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Good faith: MSC Mediterranean Shipping Company S.A. v Cottonex Anstalt [2016] EWCA Civ 789

Published on 03 October 2016

Is a party that is entitled to terminate an agreement for breach required to exercise that right in good faith?

The facts

MSC and Cottonex agreed a contract for MSC to ship containers of cotton to Bangladesh, where a buyer had agreed to purchase the cotton from Cottonex. MSC owned the containers. The contract gave 14 days from the date the containers were put ashore in Bangladesh for the containers to be returned to MSC, after which Cottonex had to pay MSC “demurrage” charges (liquidated damages) at a daily rate, without limit in time.

While the cotton was in transit, its market price collapsed and the buyer paid for the cotton but refused to collect it. The port authority refused to let anyone unload the containers without a Court Order, which prevented Cottonex from returning the containers to MSC. Cottonex informed MSC in writing, but MSC insisted that the contract remained in place and that the liquidated damages would continue to accrue. MSC subsequently issued proceedings to claim the liquidated damages from the end of the 14 day period to continue until Cottonex returned the containers.

The High Court found MSC was not entitled to affrm the contract because: (i) Cottonex was unable to perform it; (ii) MSC should not be permitted to keep the contract alive for the sole purpose of claiming liquidated damages when no loss was being suffered; and (iii) a party that is entitled to choose whether to terminate or affrm a contract in response to a repudiatory breach should exercise that right in good faith.

The decision

The Court of Appeal agreed that MSC was not entitled to affrm the contract. However, the Court disagreed with the Judge’s reasoning and held that the contract had been frustrated, which prevented MSC from being able to exercise any right to terminate or affrm the contract. In particular, the Court did not support the Judge’s finding that there was increasing recognition of the need for good faith in contractual dealings. Instead, it held that:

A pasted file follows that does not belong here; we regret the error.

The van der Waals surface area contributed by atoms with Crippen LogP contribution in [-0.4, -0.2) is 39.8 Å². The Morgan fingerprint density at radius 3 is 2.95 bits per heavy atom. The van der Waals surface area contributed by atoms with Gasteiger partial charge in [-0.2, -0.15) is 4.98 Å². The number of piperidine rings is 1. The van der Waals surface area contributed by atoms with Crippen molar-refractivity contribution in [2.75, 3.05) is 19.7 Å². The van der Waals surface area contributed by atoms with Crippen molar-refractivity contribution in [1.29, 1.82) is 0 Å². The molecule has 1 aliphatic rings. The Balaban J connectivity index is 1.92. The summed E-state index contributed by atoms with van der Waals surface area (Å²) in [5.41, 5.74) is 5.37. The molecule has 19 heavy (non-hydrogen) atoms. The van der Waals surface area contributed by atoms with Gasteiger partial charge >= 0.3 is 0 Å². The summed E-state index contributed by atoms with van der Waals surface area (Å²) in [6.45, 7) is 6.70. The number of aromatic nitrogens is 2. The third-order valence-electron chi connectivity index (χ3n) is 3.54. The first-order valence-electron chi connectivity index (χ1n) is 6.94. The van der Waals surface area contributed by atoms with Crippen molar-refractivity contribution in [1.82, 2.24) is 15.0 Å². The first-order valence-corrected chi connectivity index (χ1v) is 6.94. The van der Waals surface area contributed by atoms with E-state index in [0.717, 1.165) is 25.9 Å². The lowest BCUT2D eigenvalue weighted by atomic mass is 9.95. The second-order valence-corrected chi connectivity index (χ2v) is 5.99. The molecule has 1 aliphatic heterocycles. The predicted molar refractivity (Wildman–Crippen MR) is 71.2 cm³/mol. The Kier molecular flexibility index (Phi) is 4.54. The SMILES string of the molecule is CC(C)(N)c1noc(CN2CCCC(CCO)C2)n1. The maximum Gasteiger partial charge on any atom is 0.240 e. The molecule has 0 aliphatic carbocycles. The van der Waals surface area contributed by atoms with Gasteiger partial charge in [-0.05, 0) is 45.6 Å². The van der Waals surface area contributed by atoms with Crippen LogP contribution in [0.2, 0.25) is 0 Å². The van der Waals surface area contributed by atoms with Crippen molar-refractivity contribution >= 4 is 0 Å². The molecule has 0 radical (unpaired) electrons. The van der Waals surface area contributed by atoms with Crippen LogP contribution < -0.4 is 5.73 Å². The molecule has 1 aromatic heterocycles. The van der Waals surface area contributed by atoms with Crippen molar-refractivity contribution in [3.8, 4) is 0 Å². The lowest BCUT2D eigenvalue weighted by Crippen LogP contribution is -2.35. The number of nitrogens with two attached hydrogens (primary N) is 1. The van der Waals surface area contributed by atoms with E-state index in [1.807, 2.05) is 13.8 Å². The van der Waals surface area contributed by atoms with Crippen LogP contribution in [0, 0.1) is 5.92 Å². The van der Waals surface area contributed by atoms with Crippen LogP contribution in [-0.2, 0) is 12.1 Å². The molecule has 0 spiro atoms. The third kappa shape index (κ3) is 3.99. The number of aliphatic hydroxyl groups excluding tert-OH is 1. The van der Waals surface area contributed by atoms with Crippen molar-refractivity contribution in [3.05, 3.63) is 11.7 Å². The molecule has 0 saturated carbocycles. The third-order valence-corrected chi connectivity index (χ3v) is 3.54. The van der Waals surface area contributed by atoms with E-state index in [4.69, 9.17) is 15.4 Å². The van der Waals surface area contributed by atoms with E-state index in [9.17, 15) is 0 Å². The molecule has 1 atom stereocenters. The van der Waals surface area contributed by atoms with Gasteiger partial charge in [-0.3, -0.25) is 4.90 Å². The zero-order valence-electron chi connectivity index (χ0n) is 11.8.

• the law should develop along established lines rather than to encourage judges to look for a “general organising principle” drawn from cases of disparate kinds
  • decisions on the exercise of options under different types of contract (which the Judge had relied upon) did not shed any light on the problem that arose in this case.

It further held that if a general principle of good faith were established, it would be invoked as often to undermine as to support the terms on which the parties have reached agreement. This risk was similar to an overly liberal approach as to contract interpretation (as recognised by the Supreme Court in Arnold v Britton).

Why is this important?

This decision further supports the Court of Appeal’s recent approach to good faith, ie there is no overriding principle of good faith under English law and they are resistant to developing such a principle. The approach also draw parallels with the Court’s approach to contract interpretation – the answer lies within what the parties have in fact agreed and the Court should be reluctant to interfere.

Any practical tips?

Clarity and certainty in drafting remains paramount. Do not assume that concepts of “good faith” or what is “commercially reasonable” can be relied upon to adjust the arrangement that has been documented.